Being among Boys of 87 was Hardyman’s dream come true

Paul Hardyman

Paul Hardyman

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It was the Pompey boy’s dream which came true.

From watching the team he loves on the terraces, to playing a key role in helping them to the highest level of the English game after an absence of 28 years.

Paul Hardyman had to pinch himself that he was one of the stars of the boys of ’87 side.

As a junior member of Alan Ball’s heroes, it meant everything for Hardyman to be part of that never-to-be-forgotten side.

They are to be honoured 25 years on at a Faith & Football organised dinner this Saturday.

Hardyman knows he was part of something special.

‘It was a great time, especially being a local lad,’ said Hardyman as he looked back.

‘I was living the dream, playing for my hometown club.

‘It was what I’d set out to achieve as a youngster.

‘So to get promoted to the top league was something else.

‘It was a fantastic time, phenomenal.

‘The year we got promoted we conceded 28 goals. That was a phenomenal record to have from 42 games.

‘We had a consistent back five with Knightsy in goal, Swainy (Kenny Swain) and me at full-back and Noel Blake and Billy Gilbert in the middle.

‘We had a wonderful team spirit which was crucial.

‘I was a young man among hardened professionals.

‘It was a great experience for me and good times.’

The reputation of the promotion-winning side and their hell-raising antics went before them.

Hardyman admitted that tag was well justified with a drinking culture prevalent in that side.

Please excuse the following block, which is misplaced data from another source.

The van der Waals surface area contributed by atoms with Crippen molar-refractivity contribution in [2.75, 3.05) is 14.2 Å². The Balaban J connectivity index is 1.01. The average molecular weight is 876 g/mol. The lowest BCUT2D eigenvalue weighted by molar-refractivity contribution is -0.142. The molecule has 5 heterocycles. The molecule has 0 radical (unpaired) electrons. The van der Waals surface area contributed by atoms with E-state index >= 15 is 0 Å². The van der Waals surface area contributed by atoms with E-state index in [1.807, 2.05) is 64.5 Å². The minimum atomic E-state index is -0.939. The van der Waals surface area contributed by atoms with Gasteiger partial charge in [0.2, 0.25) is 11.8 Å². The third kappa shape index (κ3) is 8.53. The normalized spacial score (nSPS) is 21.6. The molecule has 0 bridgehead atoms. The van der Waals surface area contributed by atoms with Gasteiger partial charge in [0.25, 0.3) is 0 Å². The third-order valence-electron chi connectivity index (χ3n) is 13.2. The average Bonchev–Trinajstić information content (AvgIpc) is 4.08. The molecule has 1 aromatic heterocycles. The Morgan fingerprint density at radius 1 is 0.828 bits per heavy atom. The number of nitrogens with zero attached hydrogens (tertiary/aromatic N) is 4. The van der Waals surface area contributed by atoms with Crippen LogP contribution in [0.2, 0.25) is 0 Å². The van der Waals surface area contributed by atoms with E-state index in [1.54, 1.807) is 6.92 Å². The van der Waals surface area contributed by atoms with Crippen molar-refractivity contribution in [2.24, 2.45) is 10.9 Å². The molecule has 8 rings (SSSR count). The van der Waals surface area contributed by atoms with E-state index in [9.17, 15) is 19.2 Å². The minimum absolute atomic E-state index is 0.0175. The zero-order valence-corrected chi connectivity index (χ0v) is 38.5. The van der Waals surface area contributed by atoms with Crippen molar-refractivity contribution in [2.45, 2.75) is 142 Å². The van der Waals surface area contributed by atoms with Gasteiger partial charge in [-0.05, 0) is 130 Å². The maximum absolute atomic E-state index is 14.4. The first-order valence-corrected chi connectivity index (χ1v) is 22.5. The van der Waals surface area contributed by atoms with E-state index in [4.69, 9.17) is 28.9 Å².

The man who now plays a key role in Pompey’s Academy set-up explained there was a professional side to Ball’s battlers when game time came around. But there were also plenty of examples of excess among the team.

Hardyman said: ‘I saw some crazy things you wouldn’t believe.

‘I remember celebrating the day after we went up.

‘I went in with my boots and kit for training.

‘Bally turned around and asked me: “What have you got that for, son? We’re going in the pub!”. That was 9.30am!

‘We lost the last game at home to Sheffield United after promotion, but I think if we’d been tested for alcohol in that game we’d all have been over the limit!

‘We were an all-for-one team.

‘I was a young lad, but even I was shocked by some of the antics. Being the youngest, Bally used to send me out with a fiver to get some drinks for the coach on the way back from away games.

‘Even the directors, like Jim Sloan, had a big role in the drinking culture. He was probably the worst!

‘But we used to work hard and play hard. We would always prepare well for the games and look at opponents on a Thursday.

‘And that would usually help us to the right outcome.’

Ball was the figurehead of the boys of ’87 side – someone who will sadly missing from Saturday’s dinner after he died five years ago.

His part in the Pompey pantheon of greats is assured, something Hardyman knows is richly deserved.

Hardyman said: ‘Bally was a special character.

‘That cap came off and was thrown on the floor a few times!

‘And he literally dragged us down the tunnel a few times at half-time if we weren’t performing.

‘He used to tell us the Fratton end would suck the ball in for us if we weren’t playing well, though.

‘And that would always lift us.

‘It made the hairs on the back of your neck stand up to hear.

‘Bally used to say it was a working-class city and they would stick with us if we gave 100-per-cent. That was true.

‘His team talks were very passionate.

‘For me, Bally was a good motivator and good tactically.

‘I don’t think we’d have got there without him.’